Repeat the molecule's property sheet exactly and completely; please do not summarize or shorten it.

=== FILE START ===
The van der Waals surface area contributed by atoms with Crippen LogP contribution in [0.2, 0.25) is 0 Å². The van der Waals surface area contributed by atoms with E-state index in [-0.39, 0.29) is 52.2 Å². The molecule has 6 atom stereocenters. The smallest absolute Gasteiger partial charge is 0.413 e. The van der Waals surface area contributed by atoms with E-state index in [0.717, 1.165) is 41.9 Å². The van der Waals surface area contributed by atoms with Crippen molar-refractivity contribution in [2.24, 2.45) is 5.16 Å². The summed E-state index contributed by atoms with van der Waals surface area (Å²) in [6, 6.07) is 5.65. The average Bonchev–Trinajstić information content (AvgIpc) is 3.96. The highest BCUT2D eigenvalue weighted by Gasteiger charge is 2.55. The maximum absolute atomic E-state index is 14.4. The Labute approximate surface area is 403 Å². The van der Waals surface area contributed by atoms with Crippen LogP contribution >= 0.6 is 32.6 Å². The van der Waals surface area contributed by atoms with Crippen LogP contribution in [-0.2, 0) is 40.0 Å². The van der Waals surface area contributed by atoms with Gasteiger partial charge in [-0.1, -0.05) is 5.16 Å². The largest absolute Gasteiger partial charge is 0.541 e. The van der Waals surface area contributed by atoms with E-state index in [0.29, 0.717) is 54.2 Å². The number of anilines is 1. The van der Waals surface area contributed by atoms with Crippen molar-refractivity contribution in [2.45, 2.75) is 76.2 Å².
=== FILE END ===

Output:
The van der Waals surface area contributed by atoms with Crippen LogP contribution in [0.2, 0.25) is 0 Å². The van der Waals surface area contributed by atoms with E-state index in [-0.39, 0.29) is 52.2 Å². The molecule has 6 atom stereocenters. The smallest absolute Gasteiger partial charge is 0.413 e. The van der Waals surface area contributed by atoms with E-state index in [0.717, 1.165) is 41.9 Å². The van der Waals surface area contributed by atoms with Crippen molar-refractivity contribution in [2.24, 2.45) is 5.16 Å². The summed E-state index contributed by atoms with van der Waals surface area (Å²) in [6, 6.07) is 5.65. The average Bonchev–Trinajstić information content (AvgIpc) is 3.96. The highest BCUT2D eigenvalue weighted by Gasteiger charge is 2.55. The maximum absolute atomic E-state index is 14.4. The Labute approximate surface area is 403 Å². The van der Waals surface area contributed by atoms with Crippen LogP contribution >= 0.6 is 32.6 Å². The van der Waals surface area contributed by atoms with Crippen LogP contribution in [-0.2, 0) is 40.0 Å². The van der Waals surface area contributed by atoms with Gasteiger partial charge in [-0.1, -0.05) is 5.16 Å². The largest absolute Gasteiger partial charge is 0.541 e. The van der Waals surface area contributed by atoms with E-state index in [0.29, 0.717) is 54.2 Å². The number of anilines is 1. The van der Waals surface area contributed by atoms with Crippen molar-refractivity contribution in [2.45, 2.75) is 76.2 Å².